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14 11, 2014

Kilnformer’s murrini you can buy

2017-02-02T14:53:15+00:00

Note: This post was originally published on January 20, 2011. Since then, some of these offerings have changed, and more murrini makers are offering kilnformer supplies, so I thought this needed an update. I've been exploring all the different ways [...]

13 02, 2012

Cutting remarks (cutting glass with a tile saw)

2017-04-27T00:02:08+00:00

It's all in the way you slice it. And the way you slice it is, apparently, profoundly affected by a good blade. Check any glassmaker's forum and you'll probably find someone with glass cutting issues, usually stemming from a tile saw that's more like a Cuisinart than a slicer. I don't claim any special expertise at this stuff, but I do have a decades-old, cheap, badly made, out-of-true tilesaw that reliably cuts amazingly thin murrini cane* slices. I do this a lot. So I must be doing something right...right?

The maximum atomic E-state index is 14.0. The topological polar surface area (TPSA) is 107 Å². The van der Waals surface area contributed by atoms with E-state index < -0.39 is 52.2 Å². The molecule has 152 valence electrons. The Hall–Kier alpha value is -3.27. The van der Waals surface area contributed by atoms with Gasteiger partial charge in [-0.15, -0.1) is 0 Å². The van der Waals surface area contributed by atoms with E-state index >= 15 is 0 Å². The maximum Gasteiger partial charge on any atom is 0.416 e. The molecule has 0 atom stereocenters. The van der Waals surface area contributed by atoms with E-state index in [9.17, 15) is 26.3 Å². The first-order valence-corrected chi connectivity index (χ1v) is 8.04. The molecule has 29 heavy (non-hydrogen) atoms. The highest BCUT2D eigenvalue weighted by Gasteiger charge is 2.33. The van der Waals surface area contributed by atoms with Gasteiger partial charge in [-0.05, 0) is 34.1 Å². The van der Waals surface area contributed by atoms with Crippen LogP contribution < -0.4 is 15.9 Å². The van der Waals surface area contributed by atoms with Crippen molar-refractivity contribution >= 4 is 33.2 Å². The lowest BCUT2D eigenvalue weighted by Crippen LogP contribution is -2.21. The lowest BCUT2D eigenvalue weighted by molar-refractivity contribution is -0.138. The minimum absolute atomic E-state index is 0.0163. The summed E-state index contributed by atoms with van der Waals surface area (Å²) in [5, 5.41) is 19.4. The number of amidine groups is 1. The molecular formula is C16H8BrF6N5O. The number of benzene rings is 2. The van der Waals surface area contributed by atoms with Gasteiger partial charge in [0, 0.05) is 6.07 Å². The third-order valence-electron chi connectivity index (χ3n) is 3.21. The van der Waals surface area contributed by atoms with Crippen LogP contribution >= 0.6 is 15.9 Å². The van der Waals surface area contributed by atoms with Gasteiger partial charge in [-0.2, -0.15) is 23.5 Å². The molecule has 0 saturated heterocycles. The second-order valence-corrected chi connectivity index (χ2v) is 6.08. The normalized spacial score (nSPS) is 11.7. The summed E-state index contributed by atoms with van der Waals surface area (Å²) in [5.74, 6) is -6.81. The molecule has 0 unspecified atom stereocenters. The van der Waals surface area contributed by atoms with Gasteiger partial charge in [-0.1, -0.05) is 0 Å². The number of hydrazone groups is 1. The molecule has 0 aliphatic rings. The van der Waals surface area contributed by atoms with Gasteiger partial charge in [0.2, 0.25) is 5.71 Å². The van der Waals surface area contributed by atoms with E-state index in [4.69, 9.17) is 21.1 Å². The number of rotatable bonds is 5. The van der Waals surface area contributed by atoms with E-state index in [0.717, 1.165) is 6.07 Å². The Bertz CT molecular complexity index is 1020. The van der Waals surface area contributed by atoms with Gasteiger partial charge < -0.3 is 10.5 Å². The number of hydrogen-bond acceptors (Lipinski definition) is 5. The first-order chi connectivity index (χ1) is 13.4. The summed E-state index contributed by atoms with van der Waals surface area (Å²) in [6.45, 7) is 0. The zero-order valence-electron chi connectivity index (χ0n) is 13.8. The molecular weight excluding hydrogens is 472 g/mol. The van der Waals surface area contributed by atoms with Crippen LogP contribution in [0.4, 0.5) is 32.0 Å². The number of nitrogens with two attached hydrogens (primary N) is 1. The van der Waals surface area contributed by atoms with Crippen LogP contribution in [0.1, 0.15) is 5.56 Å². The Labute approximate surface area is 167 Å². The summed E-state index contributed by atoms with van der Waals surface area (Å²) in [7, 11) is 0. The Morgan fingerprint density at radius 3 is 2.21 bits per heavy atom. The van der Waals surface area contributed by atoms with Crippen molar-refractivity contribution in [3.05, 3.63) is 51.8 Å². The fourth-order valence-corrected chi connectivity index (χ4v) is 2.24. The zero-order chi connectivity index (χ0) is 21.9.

22 11, 2011

Favorable (glass) reactions

2016-05-16T13:41:23+00:00

If you mix frit colors--as all pate de verre and frit painting artists do with abandon--you quickly learn about reactivity between colored glasses. Try warming up the chill BE Salmon Pink with a little BE Medium Amber, and the resulting sludgy grey-brown will stick in your mind forever. Or so I thought. At a beginning casting workshop recently, one of my students complained that it was tough to simply remember what reacted with which. Or worse, when they combined glasses from two manufacturers, they couldn't find any reactivity info at all, which apparently resulted in some unpleasant surprises.

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